Science for All | Six out of nine planetary boundaries breached

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September 20, 2023 04:47 pm | Updated September 22, 2023 04:33 pm IST

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Our planet is the only home in the vast stretches of the universe. But the health of this blue planet is now in danger, thanks to the very actions of human beings. A recent study published in Science Advances found that human activities have pushed the earth past the ‘safe limits’ in six of nine planetary boundaries, which scientists have used to measure the planet’s health. Crossing the ninth boundary could be altogether disastrous, jeopardising the precarious balance of the earth’s ecosystems.

The lead author of the study, Katherine Richardson, professor at Globe Institute and Leader of the Sustainability Science Centre at the University of Copenhagen, helped create the planetary boundary framework that recognised nine processes vital to the existence of life on the earth as we know it. The framework is like a scale against which human activities that affect the earth can be measured. This week’s newsletter takes a look at these planetary boundaries.

The nine planetary boundaries are climate change, deforestation, biodiversity loss, synthetic chemicals and plastics, freshwater depletion, nitrogen loss, ocean acidification, particle pollution, and dust in the atmosphere and ozone depletion.

The study updates the framework, which Dr. Richardson created 15 years ago, when only climate change, biodiversity loss, and nitrogen loss had surpassed the safe threshold. Now, in 2023, only three boundaries remain within safe limits. Two—ocean acidification and particle pollution and dust in the atmosphere—are on the cusp. Only ozone depletion, where proper action was taken via the Kyoto and Montreal Protocols,remains truly safe.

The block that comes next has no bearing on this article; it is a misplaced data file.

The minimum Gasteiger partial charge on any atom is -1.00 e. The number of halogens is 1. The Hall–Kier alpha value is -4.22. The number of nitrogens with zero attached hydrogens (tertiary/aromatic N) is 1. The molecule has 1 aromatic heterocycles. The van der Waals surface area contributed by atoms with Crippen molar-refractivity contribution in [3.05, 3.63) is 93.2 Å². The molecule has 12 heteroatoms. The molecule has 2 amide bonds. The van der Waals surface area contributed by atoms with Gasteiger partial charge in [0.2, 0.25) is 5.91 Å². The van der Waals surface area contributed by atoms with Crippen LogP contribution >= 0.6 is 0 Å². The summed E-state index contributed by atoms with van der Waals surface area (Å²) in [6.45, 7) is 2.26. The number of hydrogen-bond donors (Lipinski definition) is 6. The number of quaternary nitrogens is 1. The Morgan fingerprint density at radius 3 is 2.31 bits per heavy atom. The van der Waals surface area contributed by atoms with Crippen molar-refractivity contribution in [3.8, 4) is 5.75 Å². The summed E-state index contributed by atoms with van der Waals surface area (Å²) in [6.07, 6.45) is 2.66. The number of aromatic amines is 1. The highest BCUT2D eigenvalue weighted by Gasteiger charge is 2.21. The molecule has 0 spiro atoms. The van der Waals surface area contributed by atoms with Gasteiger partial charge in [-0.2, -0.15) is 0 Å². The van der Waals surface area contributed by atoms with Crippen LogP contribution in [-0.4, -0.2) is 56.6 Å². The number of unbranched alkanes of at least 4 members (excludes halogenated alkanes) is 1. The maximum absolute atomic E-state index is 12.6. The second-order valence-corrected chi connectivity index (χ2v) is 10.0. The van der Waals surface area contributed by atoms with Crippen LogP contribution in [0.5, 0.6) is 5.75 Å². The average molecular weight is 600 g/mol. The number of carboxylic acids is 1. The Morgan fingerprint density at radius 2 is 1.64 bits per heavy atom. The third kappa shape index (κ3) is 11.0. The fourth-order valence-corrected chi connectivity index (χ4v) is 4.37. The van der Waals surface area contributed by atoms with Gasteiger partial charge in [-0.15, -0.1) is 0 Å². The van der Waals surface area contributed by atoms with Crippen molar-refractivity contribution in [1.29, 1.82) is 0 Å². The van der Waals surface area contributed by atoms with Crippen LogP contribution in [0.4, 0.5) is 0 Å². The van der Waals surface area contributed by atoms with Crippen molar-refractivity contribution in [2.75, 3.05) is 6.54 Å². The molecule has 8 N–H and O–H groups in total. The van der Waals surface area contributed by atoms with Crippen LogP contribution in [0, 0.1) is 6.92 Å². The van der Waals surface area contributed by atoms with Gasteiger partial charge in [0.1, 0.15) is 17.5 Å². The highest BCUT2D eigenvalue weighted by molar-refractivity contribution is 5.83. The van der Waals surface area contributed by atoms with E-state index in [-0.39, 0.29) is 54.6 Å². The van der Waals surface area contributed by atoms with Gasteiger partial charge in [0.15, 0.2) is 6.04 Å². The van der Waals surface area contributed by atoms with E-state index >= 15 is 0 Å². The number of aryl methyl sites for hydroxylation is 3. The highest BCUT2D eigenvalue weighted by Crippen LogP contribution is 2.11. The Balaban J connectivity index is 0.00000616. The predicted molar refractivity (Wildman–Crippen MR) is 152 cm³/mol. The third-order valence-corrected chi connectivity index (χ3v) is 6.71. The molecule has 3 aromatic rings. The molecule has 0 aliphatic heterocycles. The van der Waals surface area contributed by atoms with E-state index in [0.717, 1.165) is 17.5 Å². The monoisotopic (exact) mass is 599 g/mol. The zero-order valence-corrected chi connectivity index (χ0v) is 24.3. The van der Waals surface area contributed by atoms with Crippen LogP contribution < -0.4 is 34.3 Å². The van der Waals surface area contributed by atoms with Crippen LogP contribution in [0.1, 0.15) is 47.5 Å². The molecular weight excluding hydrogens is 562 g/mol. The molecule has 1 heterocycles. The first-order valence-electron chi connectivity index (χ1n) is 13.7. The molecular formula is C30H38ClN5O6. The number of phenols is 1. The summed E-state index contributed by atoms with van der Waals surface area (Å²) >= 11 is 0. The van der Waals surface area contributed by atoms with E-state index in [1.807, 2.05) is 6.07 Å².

According to Johan Rockstrom, one of the authors of the study, the concentration of CO2 in the atmosphere before the Industrial Revolution was 280 parts per million (ppm) for 10,000 years. Now, the level has skyrocketed to 417 ppm, far above the safe limit of 350 ppm.

The Paris Agreement of 2015 set a goal to limit the warming of the earth’s average global surface temperature to well below 2 degrees Celsius above pre-industrial levels. But studies have found that we are for an at least  2.5 degrees Celsius increase –  unheard of for millions of years.

Loss of biodiversity has also worsened. Species are also going extinct  orders of magnitude faster due to global warming. Toxins such as pesticides, nuclear waste, and microplastics have not only leached into ecosystems at levels well in excess of the safe limits. Freshwater sources are dwindling in size and quality.

Dr. Richardson compares these boundaries to monitoring our own health. “Crossing six boundaries in itself does not necessarily imply a disaster will ensue but it is a clear warning signal. We can regard it as we do our own blood pressure. A BP over 120/80 is not a guarantee of a heart attack but it increases the risk of one. For our own -- and our children’s -- sakes we need to reduce the pressure on these six planetary boundaries,” she said in a release.

The new study also  stresses the interconnected nature of the boundaries. That is, to protect our home, just ‘solving’ climate change won’t suffice if humans don’t also hold themselves accountable for their effects on the other boundaries. 

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